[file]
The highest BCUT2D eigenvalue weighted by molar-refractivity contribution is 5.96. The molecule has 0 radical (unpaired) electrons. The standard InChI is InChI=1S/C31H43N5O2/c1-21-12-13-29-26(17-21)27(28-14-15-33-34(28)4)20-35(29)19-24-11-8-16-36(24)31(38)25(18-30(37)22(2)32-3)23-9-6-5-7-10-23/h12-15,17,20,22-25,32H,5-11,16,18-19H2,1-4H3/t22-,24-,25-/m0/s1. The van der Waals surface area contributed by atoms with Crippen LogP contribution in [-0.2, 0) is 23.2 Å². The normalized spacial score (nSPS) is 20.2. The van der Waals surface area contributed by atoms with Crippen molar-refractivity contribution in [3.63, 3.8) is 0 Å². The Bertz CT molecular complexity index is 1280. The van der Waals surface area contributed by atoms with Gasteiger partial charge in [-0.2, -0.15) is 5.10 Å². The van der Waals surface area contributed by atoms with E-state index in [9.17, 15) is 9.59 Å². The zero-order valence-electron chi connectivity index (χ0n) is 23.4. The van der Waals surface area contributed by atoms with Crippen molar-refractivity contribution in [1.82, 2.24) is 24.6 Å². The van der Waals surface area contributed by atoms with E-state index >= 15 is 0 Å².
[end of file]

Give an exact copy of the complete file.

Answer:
The highest BCUT2D eigenvalue weighted by molar-refractivity contribution is 5.96. The molecule has 0 radical (unpaired) electrons. The standard InChI is InChI=1S/C31H43N5O2/c1-21-12-13-29-26(17-21)27(28-14-15-33-34(28)4)20-35(29)19-24-11-8-16-36(24)31(38)25(18-30(37)22(2)32-3)23-9-6-5-7-10-23/h12-15,17,20,22-25,32H,5-11,16,18-19H2,1-4H3/t22-,24-,25-/m0/s1. The van der Waals surface area contributed by atoms with Crippen LogP contribution in [-0.2, 0) is 23.2 Å². The normalized spacial score (nSPS) is 20.2. The van der Waals surface area contributed by atoms with Crippen molar-refractivity contribution in [3.63, 3.8) is 0 Å². The Bertz CT molecular complexity index is 1280. The van der Waals surface area contributed by atoms with Gasteiger partial charge in [-0.2, -0.15) is 5.10 Å². The van der Waals surface area contributed by atoms with E-state index in [9.17, 15) is 9.59 Å². The zero-order valence-electron chi connectivity index (χ0n) is 23.4. The van der Waals surface area contributed by atoms with Crippen molar-refractivity contribution in [1.82, 2.24) is 24.6 Å². The van der Waals surface area contributed by atoms with E-state index >= 15 is 0 Å².